Monday, July 28, 2014
Suffolk is the only county in the region to have seen a significant increase in the number of people playing sport every week over the last eight years, a survey has revealed.
Sporting chiefs praised the innovative work taking place “behind the scenes” in harnessing the impact of the London Olympics and other major events – including the current Commonwealth Games – to drive up sporting participation levels.
It comes after Bury St Edmunds swimmer Chris Walker-Hebborn blew away the rest of the field to claim 100m backstroke gold at the Commonwealth Games in Glasgow on Friday.
A snapshot of people’s sporting hobbies, published in Sport England’s Active People Survey 2014, found 33.8% of Suffolk’s residents took part in a 30-minute sporting activity at least once every week between April 2013 and April 2014.
When the survey was first carried out between October 2005 and October 2006, it was 31.8%. The 2% rise was the only “statistically significant increase” seen in the east of England in the eight-year period.
Areas including Mid Suffolk, St Edmundsbury and Suffolk Coastal are performing particularly well, with Ipswich and Waveney having the lowest participation levels.
Ben Jackson, sports development officer at Suffolk Sport, said: “This survey is about sport participation, and not overall physical activity, and so is a narrow measure as it does not include things like walking and gardening.
“But the overall picture is looking very good. The basic measure suggests more people are taking up sport, especially 16-plus.
“With mass participation events, the Commonwealth Games, and the recent successes of the World Cup and the London Olympics, there have been massive showcases to maximise all sports locally.”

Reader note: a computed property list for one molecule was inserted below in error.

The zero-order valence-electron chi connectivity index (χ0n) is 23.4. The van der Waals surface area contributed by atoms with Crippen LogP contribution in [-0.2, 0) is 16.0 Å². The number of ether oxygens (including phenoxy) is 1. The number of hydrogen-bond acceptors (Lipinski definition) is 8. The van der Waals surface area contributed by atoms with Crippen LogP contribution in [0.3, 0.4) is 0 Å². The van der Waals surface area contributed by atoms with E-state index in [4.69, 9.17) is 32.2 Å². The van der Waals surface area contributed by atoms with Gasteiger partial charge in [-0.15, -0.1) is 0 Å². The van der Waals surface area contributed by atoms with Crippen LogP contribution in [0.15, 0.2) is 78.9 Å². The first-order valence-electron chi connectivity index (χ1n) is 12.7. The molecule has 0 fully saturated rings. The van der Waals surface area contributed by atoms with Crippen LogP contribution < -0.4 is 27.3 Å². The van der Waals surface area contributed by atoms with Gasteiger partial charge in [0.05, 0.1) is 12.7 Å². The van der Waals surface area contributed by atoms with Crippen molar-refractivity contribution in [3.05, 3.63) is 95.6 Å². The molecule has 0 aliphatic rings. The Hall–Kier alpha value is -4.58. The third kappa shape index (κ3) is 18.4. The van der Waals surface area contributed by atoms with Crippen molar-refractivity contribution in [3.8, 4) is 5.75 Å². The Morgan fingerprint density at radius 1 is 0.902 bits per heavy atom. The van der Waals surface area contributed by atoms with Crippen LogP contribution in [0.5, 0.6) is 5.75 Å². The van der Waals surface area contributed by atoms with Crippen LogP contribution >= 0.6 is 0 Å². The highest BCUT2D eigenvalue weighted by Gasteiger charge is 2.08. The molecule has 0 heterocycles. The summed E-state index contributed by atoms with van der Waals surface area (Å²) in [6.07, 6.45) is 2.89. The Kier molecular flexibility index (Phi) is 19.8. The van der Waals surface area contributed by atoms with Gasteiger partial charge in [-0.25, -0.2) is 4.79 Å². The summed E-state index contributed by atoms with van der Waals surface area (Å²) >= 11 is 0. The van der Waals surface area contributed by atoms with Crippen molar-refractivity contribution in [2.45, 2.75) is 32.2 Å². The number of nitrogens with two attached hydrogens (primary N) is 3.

He added: “There is a lot more insight work being done to understand the behaviours and attitudes towards sport, and what people actually want to get out of it.”
He said running and cycling were two “massive growth sports” in Suffolk, saying their accessibility and flexibility made them attractive hobbies.
Mike Havard, who has been a member of the Suffolk branch of the Cycling Touring Club for almost 50 years, said the recent successes of British athletes – such as Sir Bradley Wiggins and Chris Froome – in the Tour de France and London Olympics has helped cycling become much more fashionable.
“It has snowballed,” he said. “There are more younger people on their bikes now. Not teenagers like there used to be, but people in their 20s and 30s.”
Colleen Fuller, membership secretary of the Ipswich Harriers, which trains twice a week at Northgate Sports Centre, said: “We increased the membership to 250, from 200, last year because the waiting list went up to 90 – the highest it has ever been.
“We saw an increase in the number of people applying the year before the London Olympics. We will probably get more enquiries after the Commonwealth Games. It’s brilliant to see.”
TJ Haworth-Culf, Suffolk Coastal’s cabinet member with responsibility for leisure, said they were committed to improving the health and wellbeing of residents. “As well as questionnaires, a series of drop-in sessions and focus groups have been staged to identify the grassroots needs of communities,” she said.
Bryony Rudkin, culture and leisure portfolio-holder at Ipswich Borough Council, said the London Olympics legacy is “truly felt” in the town.